Among other things, they urged the Federal Government and City Hall to collaborate with the management of the cemeteries to beautify and preserve them.

Since the 19th century, over 200,000 people had been buried at the cemeteries which serve the KwangTung, Hokkien, Kwangsai, Roman Catholics, Singhalese Buddhists and Japanese, or cremated at the Hindu and Sikh crematoriums.

Among those buried there were Kapitan Yap Ah Loy, Kapitan Yap Ah Shak, Kapitan Yap Kwan Seng and Kapitan P. Thamboosamy.

All were against the cemeteries' relocation and welcomed the Cabinet's decision not to shift them to Semenyih, said committee chairman Tan Yew Sing.

"The 174.4ha of land can serve as a green lung for Kuala Lumpur,'' he said.

He urged that it be included in the city's development masterplan.

From The Star (Malaysia) 

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22 July 2000

Facelift for Kwangtung cemetery

By Foong Pek Yee

KUALA LUMPUR: The Housing and Local Government Ministry and Kwangtung cemetery board will meet soon to discuss beautification plans for the cemetery which had about 300,000 graves.

Federal Territory MCA chairman Datuk Tan Chai Ho said the committee had drawn up a beautification plan but did not reveal how much it would cost.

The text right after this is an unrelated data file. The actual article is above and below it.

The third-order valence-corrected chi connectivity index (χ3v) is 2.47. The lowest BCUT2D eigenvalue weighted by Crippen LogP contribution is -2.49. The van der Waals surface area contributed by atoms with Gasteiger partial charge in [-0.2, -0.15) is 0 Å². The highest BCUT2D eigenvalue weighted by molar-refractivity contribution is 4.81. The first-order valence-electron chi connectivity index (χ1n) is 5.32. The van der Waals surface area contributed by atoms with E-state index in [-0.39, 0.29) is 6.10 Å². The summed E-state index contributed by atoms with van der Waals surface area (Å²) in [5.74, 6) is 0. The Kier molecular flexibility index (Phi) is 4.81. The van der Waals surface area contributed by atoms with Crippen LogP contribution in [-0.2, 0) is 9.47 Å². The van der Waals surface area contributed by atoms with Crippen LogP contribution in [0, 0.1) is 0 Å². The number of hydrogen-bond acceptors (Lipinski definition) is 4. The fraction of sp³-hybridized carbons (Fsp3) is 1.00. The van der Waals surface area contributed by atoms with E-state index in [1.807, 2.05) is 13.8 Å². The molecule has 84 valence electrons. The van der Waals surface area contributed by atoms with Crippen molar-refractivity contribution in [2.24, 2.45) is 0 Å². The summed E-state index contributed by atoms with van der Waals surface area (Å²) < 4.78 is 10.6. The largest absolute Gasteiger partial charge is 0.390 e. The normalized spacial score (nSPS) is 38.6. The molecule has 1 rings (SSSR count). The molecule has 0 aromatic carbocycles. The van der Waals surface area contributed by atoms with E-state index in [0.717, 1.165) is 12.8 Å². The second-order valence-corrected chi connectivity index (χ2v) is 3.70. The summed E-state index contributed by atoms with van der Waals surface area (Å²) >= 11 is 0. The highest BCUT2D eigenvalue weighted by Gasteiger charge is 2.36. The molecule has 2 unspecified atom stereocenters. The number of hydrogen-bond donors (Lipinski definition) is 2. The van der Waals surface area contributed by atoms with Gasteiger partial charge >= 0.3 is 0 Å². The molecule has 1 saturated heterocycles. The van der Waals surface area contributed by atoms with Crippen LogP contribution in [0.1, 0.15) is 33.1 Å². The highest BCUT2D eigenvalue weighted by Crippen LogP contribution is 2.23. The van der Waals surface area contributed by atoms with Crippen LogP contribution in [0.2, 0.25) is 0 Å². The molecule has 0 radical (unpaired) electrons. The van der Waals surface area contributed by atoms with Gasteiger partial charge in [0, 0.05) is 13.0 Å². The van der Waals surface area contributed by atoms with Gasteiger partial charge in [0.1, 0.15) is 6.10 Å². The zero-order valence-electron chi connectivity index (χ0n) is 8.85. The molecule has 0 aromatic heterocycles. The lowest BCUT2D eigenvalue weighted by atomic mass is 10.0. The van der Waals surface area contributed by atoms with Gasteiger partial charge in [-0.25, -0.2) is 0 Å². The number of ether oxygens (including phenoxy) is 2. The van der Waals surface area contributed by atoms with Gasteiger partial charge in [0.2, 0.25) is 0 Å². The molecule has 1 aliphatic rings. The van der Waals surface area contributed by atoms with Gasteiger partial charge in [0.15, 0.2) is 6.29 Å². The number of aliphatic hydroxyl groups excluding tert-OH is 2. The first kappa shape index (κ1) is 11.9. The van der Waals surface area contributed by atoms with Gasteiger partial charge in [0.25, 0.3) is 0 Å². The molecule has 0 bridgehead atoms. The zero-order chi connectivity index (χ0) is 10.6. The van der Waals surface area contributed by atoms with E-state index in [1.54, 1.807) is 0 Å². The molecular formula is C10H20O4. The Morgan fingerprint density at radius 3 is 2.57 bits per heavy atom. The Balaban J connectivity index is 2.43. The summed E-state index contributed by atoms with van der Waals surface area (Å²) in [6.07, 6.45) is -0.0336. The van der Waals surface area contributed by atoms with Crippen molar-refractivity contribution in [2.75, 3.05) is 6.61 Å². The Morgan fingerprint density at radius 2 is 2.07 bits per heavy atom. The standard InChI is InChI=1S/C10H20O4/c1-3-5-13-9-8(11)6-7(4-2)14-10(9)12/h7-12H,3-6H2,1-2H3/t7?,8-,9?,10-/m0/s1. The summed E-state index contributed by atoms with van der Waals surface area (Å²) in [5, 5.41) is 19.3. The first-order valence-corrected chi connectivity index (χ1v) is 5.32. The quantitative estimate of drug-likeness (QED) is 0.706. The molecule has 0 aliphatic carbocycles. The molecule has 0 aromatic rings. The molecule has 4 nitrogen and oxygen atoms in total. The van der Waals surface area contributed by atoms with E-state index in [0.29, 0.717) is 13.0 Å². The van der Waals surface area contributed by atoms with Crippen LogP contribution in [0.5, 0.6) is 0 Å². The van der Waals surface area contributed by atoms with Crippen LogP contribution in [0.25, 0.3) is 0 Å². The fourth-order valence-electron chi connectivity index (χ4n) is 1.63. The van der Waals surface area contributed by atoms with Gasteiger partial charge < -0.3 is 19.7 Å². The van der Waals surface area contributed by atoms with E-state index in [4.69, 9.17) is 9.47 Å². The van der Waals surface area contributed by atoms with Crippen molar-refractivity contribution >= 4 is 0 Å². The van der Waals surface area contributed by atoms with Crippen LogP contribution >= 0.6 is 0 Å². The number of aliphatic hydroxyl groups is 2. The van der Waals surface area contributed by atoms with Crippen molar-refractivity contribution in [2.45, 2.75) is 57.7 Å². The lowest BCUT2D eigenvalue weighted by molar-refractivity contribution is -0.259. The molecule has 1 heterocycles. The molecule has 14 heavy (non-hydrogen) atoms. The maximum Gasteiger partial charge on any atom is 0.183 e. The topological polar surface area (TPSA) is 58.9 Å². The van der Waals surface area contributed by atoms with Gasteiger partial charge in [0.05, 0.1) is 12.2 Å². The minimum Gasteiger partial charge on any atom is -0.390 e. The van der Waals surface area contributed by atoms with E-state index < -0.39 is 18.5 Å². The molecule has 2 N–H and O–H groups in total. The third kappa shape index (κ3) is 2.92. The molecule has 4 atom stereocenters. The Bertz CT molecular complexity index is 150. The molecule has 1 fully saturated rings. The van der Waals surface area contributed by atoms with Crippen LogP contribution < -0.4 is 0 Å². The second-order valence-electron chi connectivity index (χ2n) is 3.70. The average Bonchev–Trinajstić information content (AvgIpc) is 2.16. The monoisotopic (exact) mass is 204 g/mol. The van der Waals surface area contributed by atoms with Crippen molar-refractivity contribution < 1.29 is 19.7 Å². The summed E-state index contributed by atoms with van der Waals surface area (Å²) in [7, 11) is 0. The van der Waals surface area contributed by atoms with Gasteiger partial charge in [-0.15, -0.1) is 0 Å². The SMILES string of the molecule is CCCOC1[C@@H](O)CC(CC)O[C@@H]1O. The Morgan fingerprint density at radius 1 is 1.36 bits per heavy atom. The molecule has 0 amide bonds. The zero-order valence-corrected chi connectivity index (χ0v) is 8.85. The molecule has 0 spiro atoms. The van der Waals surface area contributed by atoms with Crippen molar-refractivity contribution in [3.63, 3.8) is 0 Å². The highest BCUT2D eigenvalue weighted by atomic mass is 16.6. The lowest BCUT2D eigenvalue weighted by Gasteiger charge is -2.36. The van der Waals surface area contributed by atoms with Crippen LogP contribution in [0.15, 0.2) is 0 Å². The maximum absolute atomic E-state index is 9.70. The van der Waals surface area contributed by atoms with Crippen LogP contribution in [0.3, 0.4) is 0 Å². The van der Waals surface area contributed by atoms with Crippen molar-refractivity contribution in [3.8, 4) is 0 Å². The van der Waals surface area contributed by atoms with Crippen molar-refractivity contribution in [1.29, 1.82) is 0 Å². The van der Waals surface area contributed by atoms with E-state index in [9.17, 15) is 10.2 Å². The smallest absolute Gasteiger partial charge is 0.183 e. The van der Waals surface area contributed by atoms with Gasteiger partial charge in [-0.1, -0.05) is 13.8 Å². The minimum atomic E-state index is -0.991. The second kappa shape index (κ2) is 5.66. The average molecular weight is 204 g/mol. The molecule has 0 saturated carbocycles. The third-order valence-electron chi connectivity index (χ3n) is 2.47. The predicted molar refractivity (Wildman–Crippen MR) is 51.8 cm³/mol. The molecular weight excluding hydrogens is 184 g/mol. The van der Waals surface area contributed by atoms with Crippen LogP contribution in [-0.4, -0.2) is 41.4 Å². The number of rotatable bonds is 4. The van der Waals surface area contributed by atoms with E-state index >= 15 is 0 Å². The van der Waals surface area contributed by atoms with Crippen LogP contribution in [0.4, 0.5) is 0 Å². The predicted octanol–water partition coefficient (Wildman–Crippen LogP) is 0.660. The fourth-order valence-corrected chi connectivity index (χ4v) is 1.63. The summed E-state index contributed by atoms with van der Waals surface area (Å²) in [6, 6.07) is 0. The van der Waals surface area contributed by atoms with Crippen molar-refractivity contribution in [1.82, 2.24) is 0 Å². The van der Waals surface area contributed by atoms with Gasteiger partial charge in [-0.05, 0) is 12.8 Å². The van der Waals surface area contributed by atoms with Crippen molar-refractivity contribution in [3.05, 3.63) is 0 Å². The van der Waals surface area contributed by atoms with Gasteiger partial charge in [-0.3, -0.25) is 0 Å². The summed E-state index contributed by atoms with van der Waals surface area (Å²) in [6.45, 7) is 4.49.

"It is definitely very expensive (to beautify and maintain the cemetery),'' he said, adding that it cost RM60,000 just to beautify Kapitan Yap Ah Loy's grave there recently.

Yap was among the historical figures who were buried in the cemetery located along Jalan Sungai Besi here.

Tan hoped that the authorities could provide all assistance to beautify the 182.5 ha cemetery.

Kuala Lumpur City Hall could provide plants and flowers for the landscaping, Tan said in an interview here yesterday.

On Wednesday, the Cabinet agreed in principle not to allow private companies relocate the cemetery and develop it into a commercial area.

Housing and Local Government Minister Datuk Seri Ong Ka Ting had said he would direct the Kuala Lumpur City Hall to draw up a beautification plan for the cemetery.

Ong said he would also get the Town and Country Planning Department, National Landscaping Department and professionals to help in the beautification works.